“I just wanted to do something important,” Norman Rockwell wrote in his autobiography. The famous illustrator strived to use his considerable skills as a tool for good.
“He was empathetic to the core,” says Timothy Standring, curator of Norman Rockwell: Imagining Freedom, on display through Sept. 7 at the Denver Art Museum. “We show Rockwell as not just a brilliant illustrator, but also a gifted storyteller who was socially involved.”
Rockwell’s most famous works, including paintings that became covers for The Saturday Evening Post, show his penchant for lovable characters and domestic ritual. His later illustrations address the harsh realities of racism and violence in America. The exhibition includes videos and historical documents. “This is a different kind of show for the Denver Art Museum, a hybrid between art and history,” says Standring.
Standring calls it “prescient” that the exhibition was planned four years ago to run this year. He says it was intended to stimulate discourse in the election year. But the events of 2020 make the timing optimal to stimulate thought and discussion around racism and human rights. “Even our banner image, the multi-racial The Right To Know, connects the show’s subject matter to what’s going on in 2020,” says Standring.
Rockwell was slated to open May 1, but the coronavirus lockdown closed the museum until early July. For the new opening, a few works were eliminated to allow more space for social distancing. In addition, Rockwell designers added prompts throughout the galleries, highlighted with thick yellow stripes to draw attention to questions on the theme “Has Anything Changed?”
“The bilingual prompts are intended to stimulate critical thinking and dialogue around such issues as racial and economic equality, privilege and war,” Standring said.
The exhibition includes about 125 works and opens with Rockwell’s depictions of American life during the Great Depression of the 1930s, a time of economic hardship. Despite the Nazis’ aggression in Europe, most Americans were concerned about solving domestic problems and reluctant to get involved in the war. President Roosevelt hoped to garner support for the war by proclaiming “four essential human freedoms” as a basic standard not just for America, but “everywhere in the world”: freedom of speech and worship, and freedom from fear and want.
A video shows Roosevelt’s impassioned Four Freedoms speech in 1941. It was followed by an aggressive propaganda campaign, but support for the war still lagged until Rockwell published his Four Freedoms illustrations in The Saturday Evening Post in 1943. Using his Vermont neighbors as models, Rockwell depicted the four freedoms in everyday scenes. “He controlled the settings, the light and the staging,” says Standring. “The paintings are brilliant visually in a way that speaks to us.”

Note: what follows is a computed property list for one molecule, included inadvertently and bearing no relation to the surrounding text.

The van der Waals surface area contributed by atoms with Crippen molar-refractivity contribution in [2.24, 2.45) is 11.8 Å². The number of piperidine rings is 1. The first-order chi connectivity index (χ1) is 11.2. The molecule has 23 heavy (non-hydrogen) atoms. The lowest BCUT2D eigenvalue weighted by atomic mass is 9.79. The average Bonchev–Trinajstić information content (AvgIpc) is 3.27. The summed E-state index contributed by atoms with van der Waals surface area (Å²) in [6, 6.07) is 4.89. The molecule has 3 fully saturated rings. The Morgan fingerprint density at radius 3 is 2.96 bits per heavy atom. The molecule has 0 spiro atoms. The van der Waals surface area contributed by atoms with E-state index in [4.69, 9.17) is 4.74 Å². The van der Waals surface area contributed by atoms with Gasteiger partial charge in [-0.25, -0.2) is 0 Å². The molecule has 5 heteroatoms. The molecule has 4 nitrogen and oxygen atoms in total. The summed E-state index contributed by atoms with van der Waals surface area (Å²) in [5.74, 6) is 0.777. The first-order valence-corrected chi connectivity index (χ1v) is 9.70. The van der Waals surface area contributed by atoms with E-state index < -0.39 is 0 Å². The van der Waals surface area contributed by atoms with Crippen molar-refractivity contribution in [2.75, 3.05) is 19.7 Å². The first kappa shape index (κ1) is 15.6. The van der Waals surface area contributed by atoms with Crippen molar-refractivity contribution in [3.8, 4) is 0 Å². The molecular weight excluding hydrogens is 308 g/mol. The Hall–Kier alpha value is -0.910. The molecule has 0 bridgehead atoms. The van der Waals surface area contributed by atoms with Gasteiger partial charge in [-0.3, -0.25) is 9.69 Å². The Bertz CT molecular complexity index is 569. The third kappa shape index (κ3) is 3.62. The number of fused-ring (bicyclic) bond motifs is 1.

The Four Freedoms paintings sparked investment in the war. But the faces depicted were overwhelmingly white, drawing criticism from Americans who wondered if the four freedoms applied to them. “[Your] posters . . . have crystallized in the minds of Negroes the realization of freedoms denied in large measure to most of them,” wrote Roderick Stephens, Chairman of the Bronx Inter-Racial Conference, in a letter to Rockwell in 1943.
For the duration of the war, Rockwell’s illustrations emphasized people rather than battles, creating a rich and poignant documentation of the time.
In the 1960s, Rockwell threw himself into the documentation of social issues. When he left The Saturday Evening Post in 1963, he was finally able to correct the editorial prejudices that had permeated his work. For example, Rockwell once had to paint out a Black person in a group picture because of the Post’s policy that people of color appear in service-industry roles only. The more progressive Look magazine allowed him to create forthright and confrontational images of racism, human rights violations and calls for moral decency.
Paintings including The Problem We All Live With, The Golden Rule, Blood Brothers and The Right To Know promote his progressive ideas on civil rights, human rights and global equity.
The final gallery presents contemporary artists’ reactions to Rockwell’s work, including re-creations of his Four Freedoms as more representative of diverse races, cultures and sexual orientations. Shepard Fairey’s We the People poster series features portraits of women of different racial and cultural backgrounds, reinforcing and updating Roosevelt’s four freedoms concept for today’s America.
“We hope this presentation helps us all to reflect on our assumptions,” says Standring. “Maybe we haven’t done some things right as a country. Some people will be uncomfortable, but it’s a dialogue we need to have, with civility.”
Front Porch photos by Christie Gosch